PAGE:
My neighbours have garages. I have a dojo. Just my way of prioritising life.

But I'm never at a loss when training in a hotel room, or anywhere. You can always keep fit and healthy. And that boosts cognitive development (or for us less-young types, protects against Alzheimer's). One of the two most important hormones involved is BDNF, which means Brain-Derived Neurotropic Factor. I guess the clue is in the name.

Resistance bands are great for strength training (which gives you a stronger immune system, apparently). I use the Bodylastics brand for the type with handles (you can look on YouTube), which is what I use for upper body work. There are other brands. For squats and deadlifts I prefer the loop type of band (I've several different brands of these). There's a guy on YouTube called James Grage who uses the latter type for everything.

He's a bodybuilder, and I don't follow any of his routines or anything, but he uses the bands with intensity and seriousness (and no barbells or dumbbells at all these days). Others don't take the bands seriously enough. (Yes, do I have a squat rack and free weights in my dojo. But I sometimes travel for extended periods of time, so I'm used to the bands as well.)

Lockdown, smackdown... Keep fit, keep healthy, keep safe.


I hope you're doing well.

In the computing world, it's been my privilege to teach millennials and Gen Yers. Final-year university students have switched to online lectures and, importantly, exams. And then there are the final year students nurses, student doctors and student paramedics who are plunging straight into the healthcare front line.

Talk about a baptism of fire.

Respect to them.

Take care of yourself. That by itself does some good in the world. Keep safe, everyone.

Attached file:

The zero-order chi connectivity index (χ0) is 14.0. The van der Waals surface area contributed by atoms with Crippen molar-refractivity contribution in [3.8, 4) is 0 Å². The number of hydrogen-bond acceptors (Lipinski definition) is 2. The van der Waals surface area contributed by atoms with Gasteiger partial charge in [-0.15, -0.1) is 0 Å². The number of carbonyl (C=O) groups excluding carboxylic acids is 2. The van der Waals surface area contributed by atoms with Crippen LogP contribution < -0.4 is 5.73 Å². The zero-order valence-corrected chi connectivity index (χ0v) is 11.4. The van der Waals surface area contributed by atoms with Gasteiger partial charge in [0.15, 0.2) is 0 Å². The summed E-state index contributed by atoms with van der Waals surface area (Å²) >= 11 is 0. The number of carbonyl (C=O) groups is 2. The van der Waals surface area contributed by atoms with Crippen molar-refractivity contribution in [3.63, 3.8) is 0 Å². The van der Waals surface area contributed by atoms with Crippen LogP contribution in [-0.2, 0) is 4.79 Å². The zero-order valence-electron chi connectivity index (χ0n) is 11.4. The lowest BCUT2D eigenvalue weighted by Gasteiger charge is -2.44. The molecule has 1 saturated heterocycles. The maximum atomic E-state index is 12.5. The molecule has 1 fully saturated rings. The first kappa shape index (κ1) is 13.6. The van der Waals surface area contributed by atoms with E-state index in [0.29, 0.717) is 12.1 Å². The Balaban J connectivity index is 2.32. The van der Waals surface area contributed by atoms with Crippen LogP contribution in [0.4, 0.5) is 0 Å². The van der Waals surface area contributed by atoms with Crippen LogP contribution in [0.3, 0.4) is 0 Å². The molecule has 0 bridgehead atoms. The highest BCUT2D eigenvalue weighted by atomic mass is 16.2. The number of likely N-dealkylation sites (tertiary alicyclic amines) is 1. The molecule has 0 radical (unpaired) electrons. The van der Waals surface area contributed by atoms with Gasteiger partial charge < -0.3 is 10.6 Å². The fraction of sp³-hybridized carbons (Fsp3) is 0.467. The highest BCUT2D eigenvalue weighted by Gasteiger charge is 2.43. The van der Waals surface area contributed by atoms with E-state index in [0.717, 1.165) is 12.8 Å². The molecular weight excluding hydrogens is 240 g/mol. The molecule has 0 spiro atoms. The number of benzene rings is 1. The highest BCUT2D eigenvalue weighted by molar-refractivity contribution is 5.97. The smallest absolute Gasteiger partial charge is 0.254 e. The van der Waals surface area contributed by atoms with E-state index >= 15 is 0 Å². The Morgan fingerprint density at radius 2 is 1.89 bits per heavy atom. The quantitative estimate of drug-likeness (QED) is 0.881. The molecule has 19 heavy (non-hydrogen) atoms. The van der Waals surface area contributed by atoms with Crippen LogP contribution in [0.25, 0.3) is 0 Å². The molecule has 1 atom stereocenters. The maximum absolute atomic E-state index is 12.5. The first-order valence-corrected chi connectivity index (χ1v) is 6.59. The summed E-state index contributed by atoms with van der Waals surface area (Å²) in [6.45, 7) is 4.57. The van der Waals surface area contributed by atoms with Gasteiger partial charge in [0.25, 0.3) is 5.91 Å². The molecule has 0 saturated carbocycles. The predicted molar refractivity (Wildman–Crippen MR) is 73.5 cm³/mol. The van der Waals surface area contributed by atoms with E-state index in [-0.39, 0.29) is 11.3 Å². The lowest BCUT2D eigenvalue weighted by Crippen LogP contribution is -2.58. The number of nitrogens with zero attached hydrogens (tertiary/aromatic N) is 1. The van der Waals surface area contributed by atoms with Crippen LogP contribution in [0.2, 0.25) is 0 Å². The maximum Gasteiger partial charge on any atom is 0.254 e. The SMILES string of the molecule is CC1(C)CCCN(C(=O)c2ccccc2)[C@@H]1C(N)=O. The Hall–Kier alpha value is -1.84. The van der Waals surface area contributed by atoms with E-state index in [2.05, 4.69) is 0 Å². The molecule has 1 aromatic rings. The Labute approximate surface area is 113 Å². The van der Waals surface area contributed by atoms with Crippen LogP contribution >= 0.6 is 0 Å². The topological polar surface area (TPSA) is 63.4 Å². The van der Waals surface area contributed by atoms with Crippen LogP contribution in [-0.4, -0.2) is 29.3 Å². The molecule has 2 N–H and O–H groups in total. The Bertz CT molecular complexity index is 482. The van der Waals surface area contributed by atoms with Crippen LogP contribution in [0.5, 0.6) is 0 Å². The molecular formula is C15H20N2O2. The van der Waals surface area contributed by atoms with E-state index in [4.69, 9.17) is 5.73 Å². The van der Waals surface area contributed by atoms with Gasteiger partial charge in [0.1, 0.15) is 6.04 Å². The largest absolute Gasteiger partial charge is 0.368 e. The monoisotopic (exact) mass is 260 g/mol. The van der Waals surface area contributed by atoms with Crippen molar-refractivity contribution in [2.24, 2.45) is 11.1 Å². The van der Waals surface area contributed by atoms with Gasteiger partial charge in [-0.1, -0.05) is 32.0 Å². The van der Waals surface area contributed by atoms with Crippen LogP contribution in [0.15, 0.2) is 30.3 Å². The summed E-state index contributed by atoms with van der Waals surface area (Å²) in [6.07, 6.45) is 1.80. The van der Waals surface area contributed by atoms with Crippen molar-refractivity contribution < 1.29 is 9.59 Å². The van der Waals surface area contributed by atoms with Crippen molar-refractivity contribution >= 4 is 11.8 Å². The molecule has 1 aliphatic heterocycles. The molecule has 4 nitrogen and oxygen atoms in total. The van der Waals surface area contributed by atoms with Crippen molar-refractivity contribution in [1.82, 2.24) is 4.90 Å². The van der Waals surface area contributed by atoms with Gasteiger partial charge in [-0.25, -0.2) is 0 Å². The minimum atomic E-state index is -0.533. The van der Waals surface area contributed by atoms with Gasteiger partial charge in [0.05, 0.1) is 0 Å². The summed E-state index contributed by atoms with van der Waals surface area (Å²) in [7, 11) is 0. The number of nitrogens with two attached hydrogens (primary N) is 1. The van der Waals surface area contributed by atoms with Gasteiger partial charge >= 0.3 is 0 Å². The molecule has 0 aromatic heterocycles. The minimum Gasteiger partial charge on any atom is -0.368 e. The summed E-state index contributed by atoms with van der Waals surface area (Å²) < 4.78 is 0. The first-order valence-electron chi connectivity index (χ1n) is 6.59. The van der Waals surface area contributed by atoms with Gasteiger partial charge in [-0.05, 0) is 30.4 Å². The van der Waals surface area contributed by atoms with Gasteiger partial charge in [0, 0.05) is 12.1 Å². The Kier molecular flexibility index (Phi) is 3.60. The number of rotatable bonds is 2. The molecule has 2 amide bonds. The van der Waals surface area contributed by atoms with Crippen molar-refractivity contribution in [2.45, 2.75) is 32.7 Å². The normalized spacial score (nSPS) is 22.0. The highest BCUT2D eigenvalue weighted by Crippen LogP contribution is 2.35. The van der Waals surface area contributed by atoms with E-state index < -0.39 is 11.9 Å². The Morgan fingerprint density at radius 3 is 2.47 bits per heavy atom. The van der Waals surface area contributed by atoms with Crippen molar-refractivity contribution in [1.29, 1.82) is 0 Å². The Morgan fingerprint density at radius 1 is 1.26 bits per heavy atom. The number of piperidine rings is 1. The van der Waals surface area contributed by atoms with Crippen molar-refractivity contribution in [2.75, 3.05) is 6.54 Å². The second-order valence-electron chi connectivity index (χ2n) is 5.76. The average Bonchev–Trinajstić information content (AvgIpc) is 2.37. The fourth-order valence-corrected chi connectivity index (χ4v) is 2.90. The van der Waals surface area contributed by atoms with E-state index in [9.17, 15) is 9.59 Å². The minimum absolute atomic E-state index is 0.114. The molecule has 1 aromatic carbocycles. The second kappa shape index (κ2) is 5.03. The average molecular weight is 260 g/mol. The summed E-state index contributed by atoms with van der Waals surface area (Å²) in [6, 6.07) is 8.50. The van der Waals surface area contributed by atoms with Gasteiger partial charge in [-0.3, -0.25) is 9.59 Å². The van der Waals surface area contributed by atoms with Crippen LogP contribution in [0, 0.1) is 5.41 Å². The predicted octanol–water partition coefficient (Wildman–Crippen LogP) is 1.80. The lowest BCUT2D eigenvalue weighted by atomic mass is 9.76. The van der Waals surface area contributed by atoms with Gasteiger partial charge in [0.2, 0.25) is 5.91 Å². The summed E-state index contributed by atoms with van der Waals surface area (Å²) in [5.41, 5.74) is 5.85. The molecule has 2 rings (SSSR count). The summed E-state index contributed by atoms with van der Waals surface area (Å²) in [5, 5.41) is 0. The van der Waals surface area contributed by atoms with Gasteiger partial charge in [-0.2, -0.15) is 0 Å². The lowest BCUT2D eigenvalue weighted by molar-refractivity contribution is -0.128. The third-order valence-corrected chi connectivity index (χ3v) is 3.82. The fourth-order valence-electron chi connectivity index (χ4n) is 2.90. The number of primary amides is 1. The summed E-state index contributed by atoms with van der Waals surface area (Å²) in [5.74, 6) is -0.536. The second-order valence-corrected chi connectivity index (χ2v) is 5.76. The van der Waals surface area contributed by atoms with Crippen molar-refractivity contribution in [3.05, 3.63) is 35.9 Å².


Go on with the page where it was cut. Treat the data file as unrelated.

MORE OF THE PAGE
New book: The Whisper Of Disks

Here it is: a dazzling, diverse array of stories from award-winning author John Meaney, including "The Whisper Of Disks". How is Ada Lovelace connected with humanity's future among the stars? How can a grieving widower dream of a parallel world extruding into ours? And who is the man fighting a covert anti-Nazi war in a 1940s dominated by genetic engineering?

Nine tales of sparkling imagination...



2020 vision

Well to start, what happened in 2019? Publishing-wise, Two For Tristopolis and a rather stealthy release for Strategy Pattern, the former being two short stories set in the world of Bone Song but without Donal Riordan, the latter being a return to the contemporary cyber-thriller world of Case and his fierce partner Kat.

Physically, despite a bit of a cold, I'm still training every day. (Remind me to tell you about the time I nearly died of septicemia... Never, ever take antibiotics for granted.) Not much running, but lots of wrestling calisthenics (Hindu push-ups, Hindu squats, wrestler's bridge) and weight training (which includes resistance-band training: just as effective as barbells and dumbbells, although my home dojo has a squat rack and bench and I love them), and of course karate drills. And stretching/mobility, every day.

But the real runner is my wife, Yvonne. What did she do?

146 half marathons or longer, in 2019 alone. (Nine full marathons, one ultra, and a bunch of 15- and 16-milers in the mix.)

Yikes... Unofficially, this appears to be a world record for a female runner of any age.

So now it's the morning of 1st January, 2020. I hammered out a full-body strength-training session starting at 6:30 (big volume, loosely based on German Volume Training: ten working sets for the big compound lifts). And as I post this, Yvonne is out running a half marathon, having run half marathons on each of the last five days as well.

And yes, she's 65 years old. Mindset is everything. Discipline and focus are your most valuable friends, always.

2020? More of the same, with luck.

And I hope your 2020 vision comes true.

(P.S. "Hindu push-up" and "Hindu squat" are common misnomers for exercises more properly termed dand and bethak, not restricted to wrestlers of any particular religion or ethnicity.)



The second Case & Kat book:

An explosive cyber attack kills two hundred innocent civilians. Just miles away, an unknown assassin murders the head of IACS, Britain’s most secret cyber agency.

Case and Kat – the agency’s toughest, smartest operators – are desperate for revenge. For justice.

But they’ll need all their combat skills and cyber expertise to face a conspiracy of apocalyptic proportions, launched from the harsh Icelandic wilderness. Can two desperate people halt a global attack and avert World War Three?

From award-winning author John Meaney, another mission for Case and Kat, drawing on Meaney’s own experience of hardcore martial arts and leading-edge computing, and shadowy hints from the real-world special forces working the interzone between cyber and kinetic warfare.